Ukulele finishes

BuzW

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Mar 17, 2022
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I’ve made nearly 50 ukuleles but I still sometimes struggle with the finish on some kinds of wood. Woods like Milo, and Koa are of particular concern. I seal the wood wit 3 or more coats of UV resin, then spray between 10 and 15 coats of instrument lacquer on, sanding lightly between coats. After about a week of drying and hardening, I wet sand from 400 grit to 2500 grit. The I buff it to a brilliant shine. Okay, the problem arises several weeks after buffing. The finish seems to develop tiny bumps on most of the surfaces. It never seems to happen on the neck which is made of African Mahogany. I’m thinking is could be some of the oils or resins in the wood that are working their way to the surface through all of the layers of finish. Any thoughts or suggestions anyone?
 

Paul1973UK

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May 1, 2022
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I'm no expert, but if your concerned about the woods oils/resins seeping through the lacquer, maybe try a different sealer? Shellac makes a good sealer and is compatible with all finishes, maybe try making up a 2lb cut of shellac (120g of shellac flakes to 500ml isopropyl alcohol) and using it as your sealer coat instead of (or before) the UV resin, it can be brushed, sprayed, or padded on as you would when doing a French polish. It's cheap enough for you to give it a try on some scrap wood and compare it to your usual method... plus is doesn't take a week to dry and harden so won't lengthen your production times by much.
 

BuzW

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Mar 17, 2022
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I'm no expert, but if your concerned about the woods oils/resins seeping through the lacquer, maybe try a different sealer? Shellac makes a good sealer and is compatible with all finishes, maybe try making up a 2lb cut of shellac (120g of shellac flakes to 500ml isopropyl alcohol) and using it as your sealer coat instead of (or before) the UV resin, it can be brushed, sprayed, or padded on as you would when doing a French polish. It's cheap enough for you to give it a try on some scrap wood and compare it to your usual method... plus is doesn't take a week to dry and harden so won't lengthen your production times by much.
Thanks, I will try that, but I doubt if it would do a better job at sealing than UV resin. It is worth a try though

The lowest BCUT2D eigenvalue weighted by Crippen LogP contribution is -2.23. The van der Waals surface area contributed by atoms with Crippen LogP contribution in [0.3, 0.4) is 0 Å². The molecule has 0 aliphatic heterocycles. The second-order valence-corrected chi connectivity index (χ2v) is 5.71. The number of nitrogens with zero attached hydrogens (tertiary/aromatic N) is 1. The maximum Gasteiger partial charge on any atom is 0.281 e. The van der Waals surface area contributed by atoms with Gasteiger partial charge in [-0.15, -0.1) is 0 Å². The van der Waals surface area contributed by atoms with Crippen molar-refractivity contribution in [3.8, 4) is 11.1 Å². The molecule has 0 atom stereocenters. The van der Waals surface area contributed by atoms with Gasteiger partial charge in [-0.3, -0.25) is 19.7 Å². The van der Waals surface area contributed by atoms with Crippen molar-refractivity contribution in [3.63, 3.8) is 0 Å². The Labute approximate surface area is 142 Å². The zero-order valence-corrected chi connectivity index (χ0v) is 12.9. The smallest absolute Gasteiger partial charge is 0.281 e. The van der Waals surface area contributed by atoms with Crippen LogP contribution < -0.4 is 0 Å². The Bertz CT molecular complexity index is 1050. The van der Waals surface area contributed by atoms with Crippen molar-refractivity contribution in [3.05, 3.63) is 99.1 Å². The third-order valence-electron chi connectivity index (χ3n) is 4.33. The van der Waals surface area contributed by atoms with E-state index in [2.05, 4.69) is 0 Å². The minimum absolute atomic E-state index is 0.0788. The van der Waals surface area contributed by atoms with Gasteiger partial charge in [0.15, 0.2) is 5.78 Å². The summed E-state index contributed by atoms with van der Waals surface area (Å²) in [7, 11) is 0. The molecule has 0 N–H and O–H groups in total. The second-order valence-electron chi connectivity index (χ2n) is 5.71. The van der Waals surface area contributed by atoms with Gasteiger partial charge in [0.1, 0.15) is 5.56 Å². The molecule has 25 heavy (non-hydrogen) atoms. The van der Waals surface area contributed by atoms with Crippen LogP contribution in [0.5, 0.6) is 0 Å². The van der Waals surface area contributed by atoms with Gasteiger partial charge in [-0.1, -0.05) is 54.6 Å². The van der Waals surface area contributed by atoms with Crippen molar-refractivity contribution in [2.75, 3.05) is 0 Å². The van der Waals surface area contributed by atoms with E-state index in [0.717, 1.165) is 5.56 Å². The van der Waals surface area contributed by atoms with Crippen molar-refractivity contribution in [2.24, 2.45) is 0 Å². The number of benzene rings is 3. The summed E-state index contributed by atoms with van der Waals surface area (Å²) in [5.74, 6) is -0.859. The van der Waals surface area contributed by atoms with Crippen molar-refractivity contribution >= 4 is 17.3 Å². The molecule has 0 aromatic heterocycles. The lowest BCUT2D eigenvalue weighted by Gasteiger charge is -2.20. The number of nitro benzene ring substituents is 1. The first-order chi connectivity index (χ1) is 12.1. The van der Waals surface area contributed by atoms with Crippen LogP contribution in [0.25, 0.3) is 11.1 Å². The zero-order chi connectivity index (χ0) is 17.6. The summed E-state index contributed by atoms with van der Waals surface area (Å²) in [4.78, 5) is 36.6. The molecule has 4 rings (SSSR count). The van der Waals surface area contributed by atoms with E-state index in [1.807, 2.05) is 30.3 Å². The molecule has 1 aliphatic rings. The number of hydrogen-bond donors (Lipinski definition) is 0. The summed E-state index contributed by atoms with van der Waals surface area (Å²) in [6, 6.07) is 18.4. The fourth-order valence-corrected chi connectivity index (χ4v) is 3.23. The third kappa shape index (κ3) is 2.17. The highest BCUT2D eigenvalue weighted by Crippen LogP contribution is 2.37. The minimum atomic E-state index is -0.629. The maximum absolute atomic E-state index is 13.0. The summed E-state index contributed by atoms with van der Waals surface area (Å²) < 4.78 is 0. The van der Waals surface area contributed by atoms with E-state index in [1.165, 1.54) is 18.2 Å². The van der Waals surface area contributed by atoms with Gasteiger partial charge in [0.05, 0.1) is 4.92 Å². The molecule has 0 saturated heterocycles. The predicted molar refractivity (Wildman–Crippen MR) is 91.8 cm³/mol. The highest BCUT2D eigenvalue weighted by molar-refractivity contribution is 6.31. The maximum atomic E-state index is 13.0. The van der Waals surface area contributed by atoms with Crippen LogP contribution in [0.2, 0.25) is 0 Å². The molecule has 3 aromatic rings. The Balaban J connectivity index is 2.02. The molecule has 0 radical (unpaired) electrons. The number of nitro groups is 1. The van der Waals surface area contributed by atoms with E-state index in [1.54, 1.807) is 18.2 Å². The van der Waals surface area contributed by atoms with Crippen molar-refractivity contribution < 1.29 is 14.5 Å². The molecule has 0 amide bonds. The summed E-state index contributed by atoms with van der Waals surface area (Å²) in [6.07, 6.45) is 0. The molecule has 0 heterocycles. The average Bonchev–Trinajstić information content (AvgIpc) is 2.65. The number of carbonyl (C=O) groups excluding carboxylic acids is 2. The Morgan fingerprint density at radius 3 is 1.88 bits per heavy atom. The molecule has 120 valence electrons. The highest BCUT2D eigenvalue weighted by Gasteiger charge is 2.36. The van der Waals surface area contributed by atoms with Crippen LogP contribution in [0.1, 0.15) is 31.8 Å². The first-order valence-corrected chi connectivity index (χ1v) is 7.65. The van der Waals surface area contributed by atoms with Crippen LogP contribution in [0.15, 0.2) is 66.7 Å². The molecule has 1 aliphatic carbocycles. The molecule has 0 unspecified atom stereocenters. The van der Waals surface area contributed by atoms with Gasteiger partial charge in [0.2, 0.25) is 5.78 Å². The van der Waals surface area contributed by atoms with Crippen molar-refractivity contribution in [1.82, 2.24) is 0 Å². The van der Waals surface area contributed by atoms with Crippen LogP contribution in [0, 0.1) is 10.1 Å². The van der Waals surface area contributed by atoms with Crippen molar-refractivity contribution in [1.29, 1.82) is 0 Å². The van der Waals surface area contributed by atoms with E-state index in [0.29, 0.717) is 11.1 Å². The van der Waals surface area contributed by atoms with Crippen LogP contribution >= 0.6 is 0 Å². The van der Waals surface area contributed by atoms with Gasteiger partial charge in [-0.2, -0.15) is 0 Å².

ProfChris

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Jul 17, 2009
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Three possibilities:

1. Nitro lacquer shrinks for much longer than a week. Normal practice for those seeking a gloss finish seems to be to wait a month before wet sanding level. Otherwise, the finish shrinks back over a few weeks into any unfilled pores. I'm too impatient (and incompetent) to go for full gloss, but I still leave nitro for 2 or 3 weeks before sanding.

2. It might be that the nitro is reacting with the resin to produce the bumps, if your resin filler is truly flat. You could test this by putting a coat of resin on something already flat, like melamine faced MDF/chipboard, then spraying your nitro on top to see if the same happens. If so, it's a matter of changing one or other component until you find a compatible combination by trial and error. Alternatively, a coat of shellac between the resin and nitro might be enough of a barrier - again, it's just trial and error.

3. Some kind of contamination of the surface from (or after) your levelling of the resin filler - a thorough clean with naphtha or acetone before the nitro might deal with that.

It might be oils seeping through, but I've never experienced that with koa. Again, a shellac barrier coat might prevent seepage.

Sounds like you have a series of test pieces to prepare!
 

BuzW

New member
Joined
Mar 17, 2022
Messages
3
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Three possibilities:

1. Nitro lacquer shrinks for much longer than a week. Normal practice for those seeking a gloss finish seems to be to wait a month before wet sanding level. Otherwise, the finish shrinks back over a few weeks into any unfilled pores. I'm too impatient (and incompetent) to go for full gloss, but I still leave nitro for 2 or 3 weeks before sanding.

2. It might be that the nitro is reacting with the resin to produce the bumps, if your resin filler is truly flat. You could test this by putting a coat of resin on something already flat, like melamine faced MDF/chipboard, then spraying your nitro on top to see if the same happens. If so, it's a matter of changing one or other component until you find a compatible combination by trial and error. Alternatively, a coat of shellac between the resin and nitro might be enough of a barrier - again, it's just trial and error.

3. Some kind of contamination of the surface from (or after) your levelling of the resin filler - a thorough clean with naphtha or acetone before the nitro might deal with that.

It might be oils seeping through, but I've never experienced that with koa. Again, a shellac barrier coat might prevent seepage.

Sounds like you have a series of test pieces to prepare!
What puzzles me the most, and leads me to believe that the oils in the wood are the problem is that the problem never occurs on the neck which is made from African Mahogany